Financial Services Compensation Scheme chief executive Mark Neale says it is vital that the new funding model for the FSCS treats small businesses fairly and is supported by the industry.
During Neale’s evidence session before the joint committee on the draft Financial Services Bill last week, committee member George Mudie said the industry has legitimate concerns over the funding of the FSCS that need to be addressed.
Neale replied: “We think it is important that the industry funds us, but also that the funding arrangements command the maximum support within the industry. It is very important that the arrangements are fair and that they are fair to smaller businesses. They will certainly argue they would like to see the funding arrangements better reflect the risks different sectors of the industry pose.”
The FSA’s review of the FSCS’s funding model is currently on hold while European legislation on investor compensation schemes is finalised.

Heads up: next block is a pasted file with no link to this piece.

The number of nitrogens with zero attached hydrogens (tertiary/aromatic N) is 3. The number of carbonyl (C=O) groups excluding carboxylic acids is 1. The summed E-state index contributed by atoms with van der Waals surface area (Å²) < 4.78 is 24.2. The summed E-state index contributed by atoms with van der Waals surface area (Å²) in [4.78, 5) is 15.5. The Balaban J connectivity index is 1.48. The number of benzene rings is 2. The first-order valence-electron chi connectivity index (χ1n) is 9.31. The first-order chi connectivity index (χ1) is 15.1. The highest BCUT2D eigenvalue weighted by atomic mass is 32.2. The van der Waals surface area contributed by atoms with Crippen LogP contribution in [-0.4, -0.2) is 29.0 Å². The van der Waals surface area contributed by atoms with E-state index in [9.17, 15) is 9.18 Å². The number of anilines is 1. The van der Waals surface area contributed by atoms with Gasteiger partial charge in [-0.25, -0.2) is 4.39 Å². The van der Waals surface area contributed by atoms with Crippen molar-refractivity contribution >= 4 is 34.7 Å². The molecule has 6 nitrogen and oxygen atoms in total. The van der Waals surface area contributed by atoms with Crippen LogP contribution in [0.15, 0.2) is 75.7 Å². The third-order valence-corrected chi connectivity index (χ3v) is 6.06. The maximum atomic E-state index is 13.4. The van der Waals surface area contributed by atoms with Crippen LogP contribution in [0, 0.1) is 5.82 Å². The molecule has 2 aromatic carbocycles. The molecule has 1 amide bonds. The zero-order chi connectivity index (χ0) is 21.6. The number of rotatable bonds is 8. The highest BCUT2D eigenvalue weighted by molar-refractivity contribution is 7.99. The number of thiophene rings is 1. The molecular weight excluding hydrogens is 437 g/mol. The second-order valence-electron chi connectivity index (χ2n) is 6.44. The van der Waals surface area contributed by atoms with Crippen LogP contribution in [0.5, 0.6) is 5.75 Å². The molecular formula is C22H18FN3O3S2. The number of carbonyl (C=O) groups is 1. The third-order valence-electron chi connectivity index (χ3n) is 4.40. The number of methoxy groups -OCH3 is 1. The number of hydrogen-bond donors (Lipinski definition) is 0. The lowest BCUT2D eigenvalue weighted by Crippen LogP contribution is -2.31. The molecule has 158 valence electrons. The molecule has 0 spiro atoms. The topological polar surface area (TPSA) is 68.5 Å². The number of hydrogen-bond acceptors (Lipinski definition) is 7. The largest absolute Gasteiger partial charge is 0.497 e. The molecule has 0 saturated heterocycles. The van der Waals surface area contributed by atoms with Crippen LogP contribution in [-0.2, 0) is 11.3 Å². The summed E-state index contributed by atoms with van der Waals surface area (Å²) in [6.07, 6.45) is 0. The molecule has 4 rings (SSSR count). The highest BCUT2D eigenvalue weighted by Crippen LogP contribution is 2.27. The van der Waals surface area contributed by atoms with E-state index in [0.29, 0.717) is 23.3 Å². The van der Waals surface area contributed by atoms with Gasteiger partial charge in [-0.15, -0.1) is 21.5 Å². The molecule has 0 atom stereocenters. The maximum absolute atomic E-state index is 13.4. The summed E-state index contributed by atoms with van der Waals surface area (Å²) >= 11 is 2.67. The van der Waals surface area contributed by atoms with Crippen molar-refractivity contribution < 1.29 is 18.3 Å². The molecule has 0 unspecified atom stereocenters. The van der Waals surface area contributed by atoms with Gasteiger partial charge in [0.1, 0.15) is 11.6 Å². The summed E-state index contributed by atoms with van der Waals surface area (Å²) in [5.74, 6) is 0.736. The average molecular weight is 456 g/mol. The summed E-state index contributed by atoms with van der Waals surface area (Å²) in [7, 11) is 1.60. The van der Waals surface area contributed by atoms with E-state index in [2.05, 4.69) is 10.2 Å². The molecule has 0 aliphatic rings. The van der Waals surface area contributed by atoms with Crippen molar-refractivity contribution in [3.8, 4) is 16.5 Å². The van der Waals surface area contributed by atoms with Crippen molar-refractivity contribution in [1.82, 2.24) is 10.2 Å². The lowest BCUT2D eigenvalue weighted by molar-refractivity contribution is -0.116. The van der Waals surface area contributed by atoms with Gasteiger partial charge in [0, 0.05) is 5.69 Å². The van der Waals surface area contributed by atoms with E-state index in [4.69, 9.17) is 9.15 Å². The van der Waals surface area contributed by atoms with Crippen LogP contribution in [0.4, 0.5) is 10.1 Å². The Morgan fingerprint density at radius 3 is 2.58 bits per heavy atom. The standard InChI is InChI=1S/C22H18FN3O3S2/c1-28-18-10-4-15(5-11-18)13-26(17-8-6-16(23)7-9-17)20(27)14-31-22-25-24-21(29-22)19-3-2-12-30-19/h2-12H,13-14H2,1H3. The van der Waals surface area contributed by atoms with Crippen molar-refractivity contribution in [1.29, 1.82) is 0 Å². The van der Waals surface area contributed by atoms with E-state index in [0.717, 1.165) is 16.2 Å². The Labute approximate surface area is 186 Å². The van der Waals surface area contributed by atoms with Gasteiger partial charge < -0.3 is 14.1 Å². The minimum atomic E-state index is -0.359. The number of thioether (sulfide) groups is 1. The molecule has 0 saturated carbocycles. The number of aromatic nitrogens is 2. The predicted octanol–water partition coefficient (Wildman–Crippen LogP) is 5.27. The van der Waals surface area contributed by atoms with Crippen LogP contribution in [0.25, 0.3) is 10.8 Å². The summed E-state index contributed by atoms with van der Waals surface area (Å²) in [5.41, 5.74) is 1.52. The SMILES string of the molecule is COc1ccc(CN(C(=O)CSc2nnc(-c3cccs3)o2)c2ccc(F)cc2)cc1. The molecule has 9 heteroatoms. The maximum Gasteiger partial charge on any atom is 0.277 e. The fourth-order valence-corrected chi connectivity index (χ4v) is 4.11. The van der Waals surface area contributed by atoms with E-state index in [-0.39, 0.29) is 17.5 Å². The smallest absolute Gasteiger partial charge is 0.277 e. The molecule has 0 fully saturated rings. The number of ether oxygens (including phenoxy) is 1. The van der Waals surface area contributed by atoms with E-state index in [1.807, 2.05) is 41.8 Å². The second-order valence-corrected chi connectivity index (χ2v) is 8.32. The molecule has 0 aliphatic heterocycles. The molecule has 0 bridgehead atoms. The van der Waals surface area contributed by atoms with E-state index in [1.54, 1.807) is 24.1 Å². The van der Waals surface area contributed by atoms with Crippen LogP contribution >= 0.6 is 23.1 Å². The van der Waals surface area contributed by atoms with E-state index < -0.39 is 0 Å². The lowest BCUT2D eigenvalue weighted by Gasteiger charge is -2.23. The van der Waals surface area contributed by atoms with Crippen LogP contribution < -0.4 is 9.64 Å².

Neale told the committee it is “quite likely” the European legislative process will come to a conclusion before the end of the year and added that once it does, the review should be completed as quickly as possible.
In January, the FSCS announced a £93m interim levy for advisers, mainly to cover the cost of Keydata claims. About £58m of the previous year’s £80m interim levy was also related to the debacle.
Advisers argue the bill should not have initially fallen on the intermediary sub-class because Keydata was seen as a provider.
Philip J Milton chartered financial planner Philip Milton says: “I completely agree with Mr Neale. The increase in my firm’s levy from £6,000 to £55,000 for the default of a product we had never supported certainly cannot be considered fair to smaller firms.”